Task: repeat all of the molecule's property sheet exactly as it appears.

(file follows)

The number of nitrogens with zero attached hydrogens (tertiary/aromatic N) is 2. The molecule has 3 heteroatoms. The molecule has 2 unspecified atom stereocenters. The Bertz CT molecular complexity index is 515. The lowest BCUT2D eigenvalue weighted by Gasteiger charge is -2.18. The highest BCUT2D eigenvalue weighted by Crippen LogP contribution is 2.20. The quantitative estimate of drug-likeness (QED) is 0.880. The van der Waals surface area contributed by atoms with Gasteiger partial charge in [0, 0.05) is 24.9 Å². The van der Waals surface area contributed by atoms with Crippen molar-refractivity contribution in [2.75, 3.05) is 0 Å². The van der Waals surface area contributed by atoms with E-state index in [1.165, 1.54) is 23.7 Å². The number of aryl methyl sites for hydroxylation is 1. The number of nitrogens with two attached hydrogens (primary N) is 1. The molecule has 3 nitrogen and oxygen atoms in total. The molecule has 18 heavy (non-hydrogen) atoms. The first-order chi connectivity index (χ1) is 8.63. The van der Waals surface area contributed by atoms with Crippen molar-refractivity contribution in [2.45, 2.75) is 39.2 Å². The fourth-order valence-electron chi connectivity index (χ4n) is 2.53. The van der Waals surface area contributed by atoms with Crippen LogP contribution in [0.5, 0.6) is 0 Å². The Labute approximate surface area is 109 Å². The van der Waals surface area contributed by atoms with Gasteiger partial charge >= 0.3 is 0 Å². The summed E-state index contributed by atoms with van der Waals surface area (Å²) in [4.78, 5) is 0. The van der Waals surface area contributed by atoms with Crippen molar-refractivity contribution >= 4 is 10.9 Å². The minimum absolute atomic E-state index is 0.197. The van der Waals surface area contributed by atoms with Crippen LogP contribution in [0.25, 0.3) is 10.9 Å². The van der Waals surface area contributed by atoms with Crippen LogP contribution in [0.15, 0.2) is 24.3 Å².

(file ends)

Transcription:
The number of nitrogens with zero attached hydrogens (tertiary/aromatic N) is 2. The molecule has 3 heteroatoms. The molecule has 2 unspecified atom stereocenters. The Bertz CT molecular complexity index is 515. The lowest BCUT2D eigenvalue weighted by Gasteiger charge is -2.18. The highest BCUT2D eigenvalue weighted by Crippen LogP contribution is 2.20. The quantitative estimate of drug-likeness (QED) is 0.880. The van der Waals surface area contributed by atoms with Gasteiger partial charge in [0, 0.05) is 24.9 Å². The van der Waals surface area contributed by atoms with Crippen molar-refractivity contribution in [2.75, 3.05) is 0 Å². The van der Waals surface area contributed by atoms with E-state index in [1.165, 1.54) is 23.7 Å². The number of aryl methyl sites for hydroxylation is 1. The number of nitrogens with two attached hydrogens (primary N) is 1. The molecule has 3 nitrogen and oxygen atoms in total. The molecule has 18 heavy (non-hydrogen) atoms. The first-order chi connectivity index (χ1) is 8.63. The van der Waals surface area contributed by atoms with Crippen molar-refractivity contribution in [2.45, 2.75) is 39.2 Å². The fourth-order valence-electron chi connectivity index (χ4n) is 2.53. The van der Waals surface area contributed by atoms with Crippen LogP contribution in [0.5, 0.6) is 0 Å². The Labute approximate surface area is 109 Å². The van der Waals surface area contributed by atoms with Gasteiger partial charge >= 0.3 is 0 Å². The summed E-state index contributed by atoms with van der Waals surface area (Å²) in [4.78, 5) is 0. The van der Waals surface area contributed by atoms with Crippen molar-refractivity contribution >= 4 is 10.9 Å². The minimum absolute atomic E-state index is 0.197. The van der Waals surface area contributed by atoms with Crippen LogP contribution in [0.25, 0.3) is 10.9 Å². The van der Waals surface area contributed by atoms with Crippen LogP contribution in [0.15, 0.2) is 24.3 Å².